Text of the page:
The objective of this work was a complete examination of the mechanical efficiency of the tillage operations required for rice production in Cambodia, with particular emphasis on potentially beneficial changes in tractor/machinery options. Tractor performance was assessed largely in terms of the effect of tyre options, and tillage draft examined in terms of tractor wheel compaction effects for two common groundtools. In both cases, most of the work was carried out on a sandy loam soil commonly used for rice production in Cambodia, and data was collected over a large range of soil conditions from dry to very wet conditions, and untilled to tilled surfaces.
The initial focus of work was the effect of tyre options and operating parameters on traction performance and mobility. The study looked at the performance differences between two pneumatic tyre types (bias and radial ply) and two tyre sizes under constant static weight across range of field conditions, including the effects of inflation pressure. Wide add-on steel cage wheels were also tested in wet conditions, and performance evaluated with the tractor operated in 2WD and FWA mode.
Traction coefficient was used as the major criterion of comparison between tyres, because it gives a direct estimate of traction, which is useful for tractor/implement matching. Common traction prediction models were assessed and the empirical traction equations developed by Gee-Clough et al. (1978) found to simulate the traction information obtained under Cambodian conditions better than others. This has been modified for all tyre types and conditions encountered in these tests, but it has not been possible to complete a proper validation.
A study of the effects of tractor wheel compaction on tillage implement draft was carried out in both Cambodia and Australia, and included measurements of soil parameters such as bulk density, cone index and tillage draft in the wheeltracks of a bias ply tyre at three inflation pressures. Draft of chisel and sweep ground tools was measured when tilling wheeled and non-wheeled soil behind the tractor with different moisture contents and surface conditions at tillage depths between 50 and 200 mm. Work on a vertisol in Australia was restricted to a single moisture content and surface condition.
Results from this work confirm that radial ply tyres should be used instead of bias ply tyres, and that larger diameter bias ply tyres are also an option to increase traction performance. Tyre pressure should be maintained at the lowest possible value to increase traction, and reduce the impact of soil compaction on wheeltrack tillage draft, and tillage system energy consumption. Tyre recommendations for tractors used in rice production are framed in terms of these results, and the practical considerations, which apply to tractor operation in Cambodia.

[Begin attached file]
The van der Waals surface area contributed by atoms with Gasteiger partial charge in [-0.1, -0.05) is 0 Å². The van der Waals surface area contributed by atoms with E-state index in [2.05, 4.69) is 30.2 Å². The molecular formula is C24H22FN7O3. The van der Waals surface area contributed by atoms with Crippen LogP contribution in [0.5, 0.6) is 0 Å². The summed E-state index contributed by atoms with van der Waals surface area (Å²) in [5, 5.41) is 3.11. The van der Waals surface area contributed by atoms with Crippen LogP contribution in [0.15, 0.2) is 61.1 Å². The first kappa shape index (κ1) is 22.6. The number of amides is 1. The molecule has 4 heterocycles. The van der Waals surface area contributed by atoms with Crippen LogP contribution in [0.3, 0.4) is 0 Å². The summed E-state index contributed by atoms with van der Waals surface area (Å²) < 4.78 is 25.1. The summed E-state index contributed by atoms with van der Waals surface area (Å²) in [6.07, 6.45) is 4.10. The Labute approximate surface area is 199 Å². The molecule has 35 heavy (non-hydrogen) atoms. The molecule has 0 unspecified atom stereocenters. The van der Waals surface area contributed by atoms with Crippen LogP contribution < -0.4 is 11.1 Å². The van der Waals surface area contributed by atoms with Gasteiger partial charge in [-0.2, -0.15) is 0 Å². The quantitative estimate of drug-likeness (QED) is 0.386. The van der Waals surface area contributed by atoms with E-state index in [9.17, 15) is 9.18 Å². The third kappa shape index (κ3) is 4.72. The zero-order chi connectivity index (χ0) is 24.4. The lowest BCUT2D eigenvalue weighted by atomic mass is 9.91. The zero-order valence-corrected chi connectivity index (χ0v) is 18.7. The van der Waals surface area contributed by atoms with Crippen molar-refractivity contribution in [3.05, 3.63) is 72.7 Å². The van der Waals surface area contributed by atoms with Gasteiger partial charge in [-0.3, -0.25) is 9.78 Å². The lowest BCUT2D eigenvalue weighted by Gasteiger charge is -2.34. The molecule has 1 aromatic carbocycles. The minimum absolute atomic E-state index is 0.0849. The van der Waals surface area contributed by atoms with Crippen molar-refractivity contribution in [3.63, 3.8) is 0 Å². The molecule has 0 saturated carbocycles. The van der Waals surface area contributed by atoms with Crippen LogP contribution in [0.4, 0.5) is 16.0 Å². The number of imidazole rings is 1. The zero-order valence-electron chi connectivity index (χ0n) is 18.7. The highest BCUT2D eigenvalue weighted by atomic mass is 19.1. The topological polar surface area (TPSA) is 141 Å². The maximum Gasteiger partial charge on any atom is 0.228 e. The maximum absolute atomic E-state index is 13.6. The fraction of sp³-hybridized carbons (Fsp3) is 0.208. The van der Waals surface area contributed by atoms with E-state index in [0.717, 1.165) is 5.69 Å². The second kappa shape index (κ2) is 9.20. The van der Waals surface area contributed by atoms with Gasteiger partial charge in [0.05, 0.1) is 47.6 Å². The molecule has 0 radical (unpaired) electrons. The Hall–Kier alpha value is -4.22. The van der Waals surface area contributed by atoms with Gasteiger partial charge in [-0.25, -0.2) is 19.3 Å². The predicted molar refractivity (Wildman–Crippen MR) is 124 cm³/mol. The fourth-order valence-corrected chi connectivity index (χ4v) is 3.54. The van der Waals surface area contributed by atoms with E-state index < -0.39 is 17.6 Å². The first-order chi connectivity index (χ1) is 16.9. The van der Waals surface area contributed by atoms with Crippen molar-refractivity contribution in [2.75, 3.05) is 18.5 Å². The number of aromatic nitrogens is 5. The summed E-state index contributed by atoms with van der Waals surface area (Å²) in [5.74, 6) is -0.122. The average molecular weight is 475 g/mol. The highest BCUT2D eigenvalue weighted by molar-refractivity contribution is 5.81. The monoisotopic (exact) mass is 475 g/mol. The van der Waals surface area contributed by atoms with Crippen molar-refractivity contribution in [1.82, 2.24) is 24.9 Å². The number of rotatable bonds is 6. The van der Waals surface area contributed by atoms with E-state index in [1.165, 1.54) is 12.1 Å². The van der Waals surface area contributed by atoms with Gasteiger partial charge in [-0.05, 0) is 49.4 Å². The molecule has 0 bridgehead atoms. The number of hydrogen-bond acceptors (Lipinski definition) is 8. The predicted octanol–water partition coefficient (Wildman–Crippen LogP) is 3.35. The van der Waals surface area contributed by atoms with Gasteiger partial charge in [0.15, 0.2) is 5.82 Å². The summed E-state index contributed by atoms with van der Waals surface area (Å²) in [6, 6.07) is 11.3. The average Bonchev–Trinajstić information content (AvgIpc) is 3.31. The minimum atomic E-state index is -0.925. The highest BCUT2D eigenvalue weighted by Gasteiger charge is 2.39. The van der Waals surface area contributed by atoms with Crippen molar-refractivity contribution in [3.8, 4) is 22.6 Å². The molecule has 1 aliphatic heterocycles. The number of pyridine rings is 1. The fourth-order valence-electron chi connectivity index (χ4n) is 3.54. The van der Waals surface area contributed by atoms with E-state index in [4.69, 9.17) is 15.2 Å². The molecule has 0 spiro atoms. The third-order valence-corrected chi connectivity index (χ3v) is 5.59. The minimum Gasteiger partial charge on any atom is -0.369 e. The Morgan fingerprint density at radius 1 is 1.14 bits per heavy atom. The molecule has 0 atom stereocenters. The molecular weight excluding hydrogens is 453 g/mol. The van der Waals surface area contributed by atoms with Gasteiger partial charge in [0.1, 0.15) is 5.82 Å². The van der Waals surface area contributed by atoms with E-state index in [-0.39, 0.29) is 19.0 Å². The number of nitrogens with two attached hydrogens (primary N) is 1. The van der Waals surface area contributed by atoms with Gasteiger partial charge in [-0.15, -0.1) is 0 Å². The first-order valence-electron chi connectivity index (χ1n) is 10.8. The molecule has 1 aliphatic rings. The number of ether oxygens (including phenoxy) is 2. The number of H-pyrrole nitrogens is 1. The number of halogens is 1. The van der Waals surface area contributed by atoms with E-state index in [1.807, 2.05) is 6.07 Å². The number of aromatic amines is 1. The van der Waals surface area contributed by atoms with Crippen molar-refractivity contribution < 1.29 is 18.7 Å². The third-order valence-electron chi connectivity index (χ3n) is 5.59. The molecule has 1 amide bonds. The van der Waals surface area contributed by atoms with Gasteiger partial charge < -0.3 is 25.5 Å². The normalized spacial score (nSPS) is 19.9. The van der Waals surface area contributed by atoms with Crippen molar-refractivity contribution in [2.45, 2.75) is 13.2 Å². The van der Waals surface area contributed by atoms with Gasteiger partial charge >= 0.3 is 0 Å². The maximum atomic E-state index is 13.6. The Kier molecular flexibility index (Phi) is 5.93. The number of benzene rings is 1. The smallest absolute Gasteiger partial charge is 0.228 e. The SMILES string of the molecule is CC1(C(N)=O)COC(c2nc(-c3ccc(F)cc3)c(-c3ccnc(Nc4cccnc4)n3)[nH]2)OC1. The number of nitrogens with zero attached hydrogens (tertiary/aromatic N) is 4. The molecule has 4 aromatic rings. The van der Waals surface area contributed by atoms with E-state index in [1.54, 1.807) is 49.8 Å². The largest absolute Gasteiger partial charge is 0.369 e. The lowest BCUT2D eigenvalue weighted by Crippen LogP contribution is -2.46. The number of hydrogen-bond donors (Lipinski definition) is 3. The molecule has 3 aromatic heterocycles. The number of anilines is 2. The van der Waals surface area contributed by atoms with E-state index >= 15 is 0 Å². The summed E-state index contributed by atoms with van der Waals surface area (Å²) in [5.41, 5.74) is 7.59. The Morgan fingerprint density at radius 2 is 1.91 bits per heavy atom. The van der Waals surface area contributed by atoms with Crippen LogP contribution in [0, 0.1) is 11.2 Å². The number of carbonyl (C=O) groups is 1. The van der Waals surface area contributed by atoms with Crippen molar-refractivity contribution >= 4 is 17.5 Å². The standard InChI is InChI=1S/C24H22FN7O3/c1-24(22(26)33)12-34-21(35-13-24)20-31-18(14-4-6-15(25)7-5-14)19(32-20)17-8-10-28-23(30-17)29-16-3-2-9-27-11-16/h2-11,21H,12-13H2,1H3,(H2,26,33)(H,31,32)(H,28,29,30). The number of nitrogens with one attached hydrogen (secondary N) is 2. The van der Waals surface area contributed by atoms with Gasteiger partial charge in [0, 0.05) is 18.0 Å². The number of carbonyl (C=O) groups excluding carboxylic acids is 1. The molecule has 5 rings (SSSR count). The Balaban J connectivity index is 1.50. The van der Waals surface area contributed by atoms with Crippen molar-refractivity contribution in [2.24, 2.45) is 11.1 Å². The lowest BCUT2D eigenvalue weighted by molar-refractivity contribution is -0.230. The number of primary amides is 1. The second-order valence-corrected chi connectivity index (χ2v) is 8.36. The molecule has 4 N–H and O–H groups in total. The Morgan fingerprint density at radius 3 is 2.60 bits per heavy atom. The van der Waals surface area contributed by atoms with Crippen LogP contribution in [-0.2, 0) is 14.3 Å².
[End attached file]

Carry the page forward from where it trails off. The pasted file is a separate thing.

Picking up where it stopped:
Tillage draft measurements demonstrated that the draft of ground tools was significantly greater when tilling soil compacted by tractor wheels in all soil conditions other than wet, tilled sandy loam soil. The effect was much greater in the clay soils of Australia, than in the sandy loams of Cambodia, and it appears likely that this phenomenon is related to the greater plasticity of the clay soils. This is a function of soil moisture content at tillage, and the inherent properties of the soil. Sweep ground tools were more sensitive to wheeltrack compaction effects than chisel tools in dry sandy loam, but this effect was reversed in heavy clay.
These results demonstrate that substantial tillage energy inefficiency is created by wheeltrack compaction in Australia, but the effect is smaller in Cambodia. It can be avoided in dryland production by controlled traffic farming, where tillage efficiency is increased by tilling only non-wheeled soil, and tractive efficiency is increased by restricting wheels to permanent, compacted traffic lanes. This process is unlikely to be relevant to the very wet soil conditions used in the traditional rice production systems of Cambodia, which require "puddling" of the paddy fields. In the puddling situation the importance of tractive performance might also be questioned, because soil moisture content is normally greater than the upper plastic limit, and the major function of the operation is to mix and homogenise the tilled layer, while sealing the surface of the underlying hard layer. The energy dissipated in the soil by inefficient traction will probably be a positive contribution to these functions.